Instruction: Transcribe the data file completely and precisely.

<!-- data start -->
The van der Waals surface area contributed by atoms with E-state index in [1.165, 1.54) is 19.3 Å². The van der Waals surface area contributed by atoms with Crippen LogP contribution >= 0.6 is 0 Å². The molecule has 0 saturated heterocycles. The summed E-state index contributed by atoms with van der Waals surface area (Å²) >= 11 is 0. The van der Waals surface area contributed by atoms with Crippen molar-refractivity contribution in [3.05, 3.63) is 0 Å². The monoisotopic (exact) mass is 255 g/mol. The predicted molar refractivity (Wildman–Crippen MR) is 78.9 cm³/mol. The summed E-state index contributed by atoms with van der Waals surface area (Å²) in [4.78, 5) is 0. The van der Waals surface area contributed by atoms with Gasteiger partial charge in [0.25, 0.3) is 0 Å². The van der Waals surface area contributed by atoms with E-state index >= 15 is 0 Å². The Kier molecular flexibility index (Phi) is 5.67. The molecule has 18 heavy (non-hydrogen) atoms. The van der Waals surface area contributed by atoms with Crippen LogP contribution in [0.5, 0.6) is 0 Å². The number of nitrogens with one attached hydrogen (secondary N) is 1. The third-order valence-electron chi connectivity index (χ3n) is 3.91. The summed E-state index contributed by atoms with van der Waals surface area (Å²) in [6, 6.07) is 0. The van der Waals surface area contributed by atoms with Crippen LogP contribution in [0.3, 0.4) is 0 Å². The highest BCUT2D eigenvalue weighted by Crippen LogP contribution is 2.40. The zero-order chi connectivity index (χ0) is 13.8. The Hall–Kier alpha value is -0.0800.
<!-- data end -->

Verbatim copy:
The van der Waals surface area contributed by atoms with E-state index in [1.165, 1.54) is 19.3 Å². The van der Waals surface area contributed by atoms with Crippen LogP contribution >= 0.6 is 0 Å². The molecule has 0 saturated heterocycles. The summed E-state index contributed by atoms with van der Waals surface area (Å²) >= 11 is 0. The van der Waals surface area contributed by atoms with Crippen molar-refractivity contribution in [3.05, 3.63) is 0 Å². The monoisotopic (exact) mass is 255 g/mol. The predicted molar refractivity (Wildman–Crippen MR) is 78.9 cm³/mol. The summed E-state index contributed by atoms with van der Waals surface area (Å²) in [4.78, 5) is 0. The van der Waals surface area contributed by atoms with Gasteiger partial charge in [0.25, 0.3) is 0 Å². The van der Waals surface area contributed by atoms with E-state index >= 15 is 0 Å². The Kier molecular flexibility index (Phi) is 5.67. The molecule has 18 heavy (non-hydrogen) atoms. The van der Waals surface area contributed by atoms with Crippen LogP contribution in [0.5, 0.6) is 0 Å². The number of nitrogens with one attached hydrogen (secondary N) is 1. The third-order valence-electron chi connectivity index (χ3n) is 3.91. The summed E-state index contributed by atoms with van der Waals surface area (Å²) in [6, 6.07) is 0. The van der Waals surface area contributed by atoms with Crippen LogP contribution in [0.3, 0.4) is 0 Å². The highest BCUT2D eigenvalue weighted by Crippen LogP contribution is 2.40. The zero-order chi connectivity index (χ0) is 13.8. The Hall–Kier alpha value is -0.0800.